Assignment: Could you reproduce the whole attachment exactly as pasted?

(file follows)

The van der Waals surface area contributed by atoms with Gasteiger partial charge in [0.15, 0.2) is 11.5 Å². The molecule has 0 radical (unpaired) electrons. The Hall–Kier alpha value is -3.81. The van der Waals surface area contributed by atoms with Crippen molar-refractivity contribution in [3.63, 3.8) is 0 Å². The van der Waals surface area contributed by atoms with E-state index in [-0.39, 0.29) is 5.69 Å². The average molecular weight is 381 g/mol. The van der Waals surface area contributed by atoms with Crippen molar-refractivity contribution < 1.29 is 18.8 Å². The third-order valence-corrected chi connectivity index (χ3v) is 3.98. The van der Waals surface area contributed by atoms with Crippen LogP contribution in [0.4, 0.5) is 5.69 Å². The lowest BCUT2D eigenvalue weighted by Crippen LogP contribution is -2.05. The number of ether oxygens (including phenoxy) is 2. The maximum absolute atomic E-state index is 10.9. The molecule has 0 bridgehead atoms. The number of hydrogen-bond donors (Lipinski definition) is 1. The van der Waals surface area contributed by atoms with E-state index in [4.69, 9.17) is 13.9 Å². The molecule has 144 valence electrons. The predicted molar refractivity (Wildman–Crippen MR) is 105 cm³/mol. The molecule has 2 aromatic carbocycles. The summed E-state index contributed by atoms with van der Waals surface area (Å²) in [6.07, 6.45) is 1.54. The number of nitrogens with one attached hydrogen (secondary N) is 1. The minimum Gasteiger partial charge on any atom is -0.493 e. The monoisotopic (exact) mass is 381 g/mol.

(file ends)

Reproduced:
The van der Waals surface area contributed by atoms with Gasteiger partial charge in [0.15, 0.2) is 11.5 Å². The molecule has 0 radical (unpaired) electrons. The Hall–Kier alpha value is -3.81. The van der Waals surface area contributed by atoms with Crippen molar-refractivity contribution in [3.63, 3.8) is 0 Å². The van der Waals surface area contributed by atoms with E-state index in [-0.39, 0.29) is 5.69 Å². The average molecular weight is 381 g/mol. The van der Waals surface area contributed by atoms with Crippen molar-refractivity contribution < 1.29 is 18.8 Å². The third-order valence-corrected chi connectivity index (χ3v) is 3.98. The van der Waals surface area contributed by atoms with Crippen LogP contribution in [0.4, 0.5) is 5.69 Å². The lowest BCUT2D eigenvalue weighted by Crippen LogP contribution is -2.05. The number of ether oxygens (including phenoxy) is 2. The maximum absolute atomic E-state index is 10.9. The molecule has 0 bridgehead atoms. The number of hydrogen-bond donors (Lipinski definition) is 1. The van der Waals surface area contributed by atoms with E-state index in [4.69, 9.17) is 13.9 Å². The molecule has 144 valence electrons. The predicted molar refractivity (Wildman–Crippen MR) is 105 cm³/mol. The molecule has 2 aromatic carbocycles. The summed E-state index contributed by atoms with van der Waals surface area (Å²) in [6.07, 6.45) is 1.54. The number of nitrogens with one attached hydrogen (secondary N) is 1. The minimum Gasteiger partial charge on any atom is -0.493 e. The monoisotopic (exact) mass is 381 g/mol.